This paper provides the experimental validation of the generalized second-order three-dimensional (3D) coupling theory outlined by Yang et al. [Z. Yang, S. Liu, X. Ji, and H.B. Bingham, 2020. A generalized second-order 3D theory for coupling multidirectional nonlinear wave propagation from a numerical model to a physical model. Part I: Derivation, implementation and model verification, submitted for publication] using multidirectional nonlinear 3D irregular waves. Based on the second-order theory for two-dimensional (2D) irregular waves described by Yang et al. (2014a), this work provides a second-order dispersive correction for the physical wavemaker signal which improves the nonlinear 3D wave information transfer between the numerical and physical models compared to the first-order method of Zhang et al. (2007). The important coupling equation and its discretization schemes were presented in detail in Part I. For further validating the performance of the second-order 3D coupling model under complex waves and bathymetry conditions, in this Part II, a careful experimental validation has been carried out by establishing a flat coupling basin and a concave-convex coupling basin. In addition, a sequence of progressively more complex numerical target waves has been used and an I-shaped segmented piston-type wavemaker system has been considered for verification of the theory. The effectiveness, adaptability, and precision of the second-order 3D coupling model have been discussed in detail. The effects of the wave parameters and its nonlinearity on the coupling simulation have also been evaluated from the discrepancy error and a wave harmonic analysis. By defining a space synchronization error, the overall error of the spatial wave field has been analyzed. Coupling simulation experiments using oblique regular and irregular waves, unidirectional irregular waves, and multidirectional irregular waves show that the traditional first-order coupling model has limitations when coupling complex waves with strong nonlinearity. When controlling the waves using the second-order 3D coupling signal, the higher harmonics underlying the numerical waves are accurately captured and transferred into the physical model, and the unwanted second-order spurious free waves are substantially reduced. Results obtained from the experimental verification described in this paper demonstrate the strengths of the second-order 3D coupling theory, which are more evident with increased wave nonlinearity.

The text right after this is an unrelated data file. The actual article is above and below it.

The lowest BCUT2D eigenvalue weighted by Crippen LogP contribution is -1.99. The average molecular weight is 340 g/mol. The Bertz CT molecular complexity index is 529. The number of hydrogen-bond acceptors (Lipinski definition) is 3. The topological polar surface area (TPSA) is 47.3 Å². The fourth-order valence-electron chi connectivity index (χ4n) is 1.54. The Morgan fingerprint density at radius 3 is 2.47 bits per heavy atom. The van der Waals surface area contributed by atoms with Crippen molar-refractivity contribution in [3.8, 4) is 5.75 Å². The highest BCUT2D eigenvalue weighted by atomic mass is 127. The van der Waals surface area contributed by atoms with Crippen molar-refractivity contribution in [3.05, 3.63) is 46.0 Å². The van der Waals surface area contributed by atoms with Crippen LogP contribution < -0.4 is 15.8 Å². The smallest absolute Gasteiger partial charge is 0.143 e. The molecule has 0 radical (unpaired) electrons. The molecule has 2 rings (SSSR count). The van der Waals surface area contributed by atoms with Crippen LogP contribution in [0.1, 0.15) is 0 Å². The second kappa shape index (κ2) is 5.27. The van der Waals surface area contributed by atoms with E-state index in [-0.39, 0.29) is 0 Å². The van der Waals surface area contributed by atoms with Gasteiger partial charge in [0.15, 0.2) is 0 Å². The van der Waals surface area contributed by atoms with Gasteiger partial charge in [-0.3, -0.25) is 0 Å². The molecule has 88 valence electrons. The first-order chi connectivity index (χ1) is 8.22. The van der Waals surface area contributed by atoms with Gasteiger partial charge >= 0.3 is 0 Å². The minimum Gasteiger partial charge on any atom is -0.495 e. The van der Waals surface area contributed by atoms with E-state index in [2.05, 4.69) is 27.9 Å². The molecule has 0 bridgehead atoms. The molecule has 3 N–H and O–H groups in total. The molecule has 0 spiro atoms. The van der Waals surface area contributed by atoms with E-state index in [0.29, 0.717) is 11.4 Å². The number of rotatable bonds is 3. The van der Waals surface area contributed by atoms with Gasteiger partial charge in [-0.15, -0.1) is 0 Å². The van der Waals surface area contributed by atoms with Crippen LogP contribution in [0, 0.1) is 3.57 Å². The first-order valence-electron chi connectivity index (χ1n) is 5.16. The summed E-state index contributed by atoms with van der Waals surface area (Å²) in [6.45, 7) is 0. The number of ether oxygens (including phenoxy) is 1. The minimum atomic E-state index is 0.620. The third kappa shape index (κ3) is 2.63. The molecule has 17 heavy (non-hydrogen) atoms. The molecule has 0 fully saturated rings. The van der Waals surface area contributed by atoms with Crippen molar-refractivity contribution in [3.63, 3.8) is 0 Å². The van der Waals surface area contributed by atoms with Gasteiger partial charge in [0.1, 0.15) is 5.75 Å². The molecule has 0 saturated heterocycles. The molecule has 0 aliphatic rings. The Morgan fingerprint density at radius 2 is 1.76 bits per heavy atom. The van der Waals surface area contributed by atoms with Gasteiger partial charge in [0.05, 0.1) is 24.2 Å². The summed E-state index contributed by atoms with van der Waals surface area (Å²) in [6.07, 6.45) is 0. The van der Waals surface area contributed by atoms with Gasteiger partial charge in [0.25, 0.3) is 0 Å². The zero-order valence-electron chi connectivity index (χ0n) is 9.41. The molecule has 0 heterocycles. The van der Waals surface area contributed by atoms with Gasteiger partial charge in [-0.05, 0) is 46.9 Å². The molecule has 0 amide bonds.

- Experimental validation
- Multidirectional nonlinear waves
- Generalized coupling model
- Second-order 3D theory
- I-shaped segmented wavemaker